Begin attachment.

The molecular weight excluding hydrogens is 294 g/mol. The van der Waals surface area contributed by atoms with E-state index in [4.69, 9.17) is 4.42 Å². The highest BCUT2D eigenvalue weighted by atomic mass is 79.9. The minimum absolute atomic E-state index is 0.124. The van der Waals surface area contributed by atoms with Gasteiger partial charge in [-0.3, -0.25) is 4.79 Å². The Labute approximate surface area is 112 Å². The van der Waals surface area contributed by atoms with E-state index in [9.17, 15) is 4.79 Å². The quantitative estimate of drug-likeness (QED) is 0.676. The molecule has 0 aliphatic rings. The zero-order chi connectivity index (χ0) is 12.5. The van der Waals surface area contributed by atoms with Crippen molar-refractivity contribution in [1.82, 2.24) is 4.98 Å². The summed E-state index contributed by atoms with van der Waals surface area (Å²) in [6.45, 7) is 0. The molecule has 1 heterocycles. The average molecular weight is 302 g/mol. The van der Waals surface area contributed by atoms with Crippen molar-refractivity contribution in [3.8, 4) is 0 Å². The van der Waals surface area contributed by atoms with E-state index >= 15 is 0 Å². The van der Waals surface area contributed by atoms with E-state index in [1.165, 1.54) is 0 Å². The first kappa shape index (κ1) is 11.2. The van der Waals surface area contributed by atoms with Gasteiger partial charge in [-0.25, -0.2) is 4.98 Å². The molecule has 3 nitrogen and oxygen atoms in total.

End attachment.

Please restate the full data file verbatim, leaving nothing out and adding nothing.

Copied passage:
The molecular weight excluding hydrogens is 294 g/mol. The van der Waals surface area contributed by atoms with E-state index in [4.69, 9.17) is 4.42 Å². The highest BCUT2D eigenvalue weighted by atomic mass is 79.9. The minimum absolute atomic E-state index is 0.124. The van der Waals surface area contributed by atoms with Gasteiger partial charge in [-0.3, -0.25) is 4.79 Å². The Labute approximate surface area is 112 Å². The van der Waals surface area contributed by atoms with E-state index in [9.17, 15) is 4.79 Å². The quantitative estimate of drug-likeness (QED) is 0.676. The molecule has 0 aliphatic rings. The zero-order chi connectivity index (χ0) is 12.5. The van der Waals surface area contributed by atoms with Crippen molar-refractivity contribution in [1.82, 2.24) is 4.98 Å². The summed E-state index contributed by atoms with van der Waals surface area (Å²) in [6.45, 7) is 0. The molecule has 1 heterocycles. The average molecular weight is 302 g/mol. The van der Waals surface area contributed by atoms with Crippen molar-refractivity contribution in [3.8, 4) is 0 Å². The van der Waals surface area contributed by atoms with E-state index >= 15 is 0 Å². The van der Waals surface area contributed by atoms with E-state index in [1.165, 1.54) is 0 Å². The first kappa shape index (κ1) is 11.2. The van der Waals surface area contributed by atoms with Gasteiger partial charge in [-0.25, -0.2) is 4.98 Å². The molecule has 3 nitrogen and oxygen atoms in total.